Jennifer Hepler was right

One of the strange things about the stupid Internet outcry over some remarks that BioWare writer Jennifer Hepler made a few years back — which does a good job of illustrating exactly what’s wrong with both Internet culture and gamer culture — is that the games Hepler’s worked on, Dragon Age: Origins and Dragon Age II, are pretty good examples of why she has a point.

There’s a mod for the PC version of Dragon Age: Origins called “Skip the Fade.” It deals with a sub-quest that happens during one of the main quests, in which a demon puts your group into a shared dream world and you need to snap them out of it and defeat the demon. It’s a clever idea, but in practice it’s a bunch of labyrinthine dungeons, made even more useless because you can’t get any loot. What the mod does is cut out all the combat and puzzles, leaving only the dialogue with your companions and the final battle.

It’s an imperfect solution, but a huge improvement over the tedium that dominated the game’s original version. Especially in a game like Dragon Age, which trades heavily on replay value, once you’ve fully explored a dungeon and figured out all the puzzles, going through again and again and again, being interrupted by the same stupid random encounters while you do, can be a serious deterrent.

And you don’t even have to hate fighting to think so. When Hepler mentions how little time she has to play games, she’s describing what happens to a lot of people who get older and face bigger professional or social demands on their time.

One of my biggest problems with RPGs is that they seem to hew too closely to the idea that a proper game needs to include a ton of time-filling content that does nothing to advance the role-playing experience, and the Dragon Age games have it worse than usual. I’ve repeatedly caught myself thinking that the combat is essentially the annoying stuff that happens in between the dialogue sections. Admittedly, that’s partly because the combat in Dragon Age isn’t that good: Despite completely overhauling the battle system between the first and second games, they still rely on the notion of throwing a ton of tiny sprites against your increasingly overpowered characters.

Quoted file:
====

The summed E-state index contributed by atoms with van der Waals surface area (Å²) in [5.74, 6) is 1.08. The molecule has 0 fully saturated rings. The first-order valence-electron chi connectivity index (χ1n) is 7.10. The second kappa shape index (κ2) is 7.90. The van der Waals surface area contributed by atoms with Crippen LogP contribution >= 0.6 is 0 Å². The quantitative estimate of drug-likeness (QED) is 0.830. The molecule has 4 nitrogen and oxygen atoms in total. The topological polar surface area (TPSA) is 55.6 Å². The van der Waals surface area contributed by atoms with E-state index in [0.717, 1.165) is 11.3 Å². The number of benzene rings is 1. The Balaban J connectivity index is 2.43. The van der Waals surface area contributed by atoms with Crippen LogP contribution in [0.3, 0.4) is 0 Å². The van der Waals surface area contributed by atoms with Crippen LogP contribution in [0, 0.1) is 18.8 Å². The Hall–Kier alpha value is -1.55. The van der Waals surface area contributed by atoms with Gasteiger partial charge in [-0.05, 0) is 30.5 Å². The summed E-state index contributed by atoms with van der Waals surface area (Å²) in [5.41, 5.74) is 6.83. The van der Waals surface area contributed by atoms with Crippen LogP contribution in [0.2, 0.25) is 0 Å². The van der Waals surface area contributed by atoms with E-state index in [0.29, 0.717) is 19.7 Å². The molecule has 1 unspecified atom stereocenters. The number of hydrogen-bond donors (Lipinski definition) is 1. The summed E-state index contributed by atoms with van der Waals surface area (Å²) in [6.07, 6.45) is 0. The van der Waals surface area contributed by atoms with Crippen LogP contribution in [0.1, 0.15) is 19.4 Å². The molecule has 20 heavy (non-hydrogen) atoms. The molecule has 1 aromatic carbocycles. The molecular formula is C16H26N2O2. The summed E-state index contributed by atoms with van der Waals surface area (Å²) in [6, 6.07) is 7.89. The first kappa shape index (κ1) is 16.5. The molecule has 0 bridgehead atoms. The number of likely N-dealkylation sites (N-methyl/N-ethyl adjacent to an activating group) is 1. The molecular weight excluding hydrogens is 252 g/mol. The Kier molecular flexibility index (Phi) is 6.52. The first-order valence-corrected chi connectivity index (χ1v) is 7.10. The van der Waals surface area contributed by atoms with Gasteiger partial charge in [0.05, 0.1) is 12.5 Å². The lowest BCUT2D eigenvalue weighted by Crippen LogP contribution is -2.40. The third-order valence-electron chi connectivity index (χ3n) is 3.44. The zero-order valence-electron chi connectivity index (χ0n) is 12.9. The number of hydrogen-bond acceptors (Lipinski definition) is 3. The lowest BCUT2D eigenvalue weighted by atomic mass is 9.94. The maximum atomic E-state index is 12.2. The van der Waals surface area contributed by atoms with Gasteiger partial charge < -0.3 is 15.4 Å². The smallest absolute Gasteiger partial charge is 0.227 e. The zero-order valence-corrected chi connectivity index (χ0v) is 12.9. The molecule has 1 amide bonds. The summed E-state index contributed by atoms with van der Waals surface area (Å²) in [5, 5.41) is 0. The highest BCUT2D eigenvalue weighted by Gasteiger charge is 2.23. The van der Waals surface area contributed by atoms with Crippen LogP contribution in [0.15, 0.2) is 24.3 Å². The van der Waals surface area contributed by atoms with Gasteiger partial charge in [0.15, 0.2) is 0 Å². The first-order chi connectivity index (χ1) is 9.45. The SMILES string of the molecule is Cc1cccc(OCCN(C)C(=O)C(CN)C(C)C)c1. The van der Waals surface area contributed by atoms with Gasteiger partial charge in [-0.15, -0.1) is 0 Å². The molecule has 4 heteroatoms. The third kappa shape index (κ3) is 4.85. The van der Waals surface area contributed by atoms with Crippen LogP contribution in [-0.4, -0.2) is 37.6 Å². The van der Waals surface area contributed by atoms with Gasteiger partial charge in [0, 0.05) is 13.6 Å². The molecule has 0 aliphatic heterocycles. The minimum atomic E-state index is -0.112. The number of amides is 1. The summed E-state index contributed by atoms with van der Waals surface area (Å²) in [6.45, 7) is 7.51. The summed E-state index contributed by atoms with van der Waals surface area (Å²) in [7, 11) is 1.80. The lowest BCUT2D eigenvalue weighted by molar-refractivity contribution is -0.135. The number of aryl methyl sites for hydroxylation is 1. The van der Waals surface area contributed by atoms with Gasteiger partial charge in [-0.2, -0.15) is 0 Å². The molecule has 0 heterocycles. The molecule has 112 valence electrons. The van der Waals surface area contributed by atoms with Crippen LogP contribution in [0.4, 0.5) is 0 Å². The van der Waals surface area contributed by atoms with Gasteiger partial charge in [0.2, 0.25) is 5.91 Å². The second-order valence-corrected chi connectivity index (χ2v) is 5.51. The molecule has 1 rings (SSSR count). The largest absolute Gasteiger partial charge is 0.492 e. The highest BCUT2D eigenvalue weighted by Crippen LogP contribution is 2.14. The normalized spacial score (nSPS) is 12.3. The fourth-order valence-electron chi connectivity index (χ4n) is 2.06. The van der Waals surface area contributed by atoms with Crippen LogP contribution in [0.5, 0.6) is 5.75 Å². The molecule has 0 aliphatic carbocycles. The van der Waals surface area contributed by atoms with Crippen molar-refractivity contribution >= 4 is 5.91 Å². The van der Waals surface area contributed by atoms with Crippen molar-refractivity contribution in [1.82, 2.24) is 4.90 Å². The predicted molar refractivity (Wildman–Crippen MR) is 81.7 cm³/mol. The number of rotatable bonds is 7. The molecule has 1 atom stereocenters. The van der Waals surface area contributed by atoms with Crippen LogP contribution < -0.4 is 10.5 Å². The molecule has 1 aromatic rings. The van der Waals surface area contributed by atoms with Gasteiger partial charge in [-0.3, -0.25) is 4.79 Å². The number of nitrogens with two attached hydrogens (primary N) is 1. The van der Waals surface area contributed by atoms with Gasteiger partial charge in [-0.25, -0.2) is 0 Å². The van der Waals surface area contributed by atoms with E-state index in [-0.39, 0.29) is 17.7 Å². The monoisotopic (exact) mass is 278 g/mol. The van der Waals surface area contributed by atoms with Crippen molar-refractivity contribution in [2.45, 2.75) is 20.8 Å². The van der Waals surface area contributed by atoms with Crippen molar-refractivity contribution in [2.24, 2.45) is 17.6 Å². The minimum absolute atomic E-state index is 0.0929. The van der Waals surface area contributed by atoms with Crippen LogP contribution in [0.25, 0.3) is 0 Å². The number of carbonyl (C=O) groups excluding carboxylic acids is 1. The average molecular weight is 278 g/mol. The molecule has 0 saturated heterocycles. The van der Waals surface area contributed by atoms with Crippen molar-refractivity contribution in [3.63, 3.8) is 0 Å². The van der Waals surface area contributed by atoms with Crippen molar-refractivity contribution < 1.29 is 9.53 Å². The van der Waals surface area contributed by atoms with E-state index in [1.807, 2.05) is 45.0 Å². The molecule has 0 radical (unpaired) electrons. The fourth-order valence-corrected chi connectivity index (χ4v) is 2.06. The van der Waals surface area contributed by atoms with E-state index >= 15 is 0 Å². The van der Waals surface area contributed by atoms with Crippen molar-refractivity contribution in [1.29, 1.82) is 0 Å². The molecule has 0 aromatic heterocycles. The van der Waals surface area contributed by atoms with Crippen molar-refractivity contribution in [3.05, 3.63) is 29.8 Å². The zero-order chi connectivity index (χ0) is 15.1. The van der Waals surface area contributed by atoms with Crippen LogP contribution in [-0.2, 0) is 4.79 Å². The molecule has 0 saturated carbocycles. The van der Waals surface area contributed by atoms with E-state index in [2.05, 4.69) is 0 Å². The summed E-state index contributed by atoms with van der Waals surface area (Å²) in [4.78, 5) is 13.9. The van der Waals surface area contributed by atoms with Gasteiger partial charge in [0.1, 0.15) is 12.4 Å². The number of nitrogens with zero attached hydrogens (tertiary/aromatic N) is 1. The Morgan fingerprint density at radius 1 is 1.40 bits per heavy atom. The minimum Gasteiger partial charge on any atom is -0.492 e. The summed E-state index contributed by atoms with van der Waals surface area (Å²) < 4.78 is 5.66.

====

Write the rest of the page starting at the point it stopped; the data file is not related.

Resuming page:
Now, in some games, the combat works great. Including some RPGs; in Skyrim, for example, getting charged by a bear out of the blue, or having a dragon dive out of the sky, helps to make the world you’re exploring feel more perilous, as is the idea that you can just kill everyone in a village and face the consequences instead of following the rails the game laid out for you.

But the BioWare games are different. Their primary goal is clearly to construct a compelling story; the world and the things you can do in it are much more heavily structured, in order to service that story. But probably 95 percent of the battles have nothing to do with that story, which basically makes them filler.

When I played Dragon Age: Origins, my main complaint was that the dungeons were too big and the combat too boring. With Dragon Age II, I thought the story fell apart in the third act. If both games hadn’t been so focused on padding out the play time with repetitive battles, and the developers had more resources to focus on expanding player choice and narrative, I think they would have both been better games.

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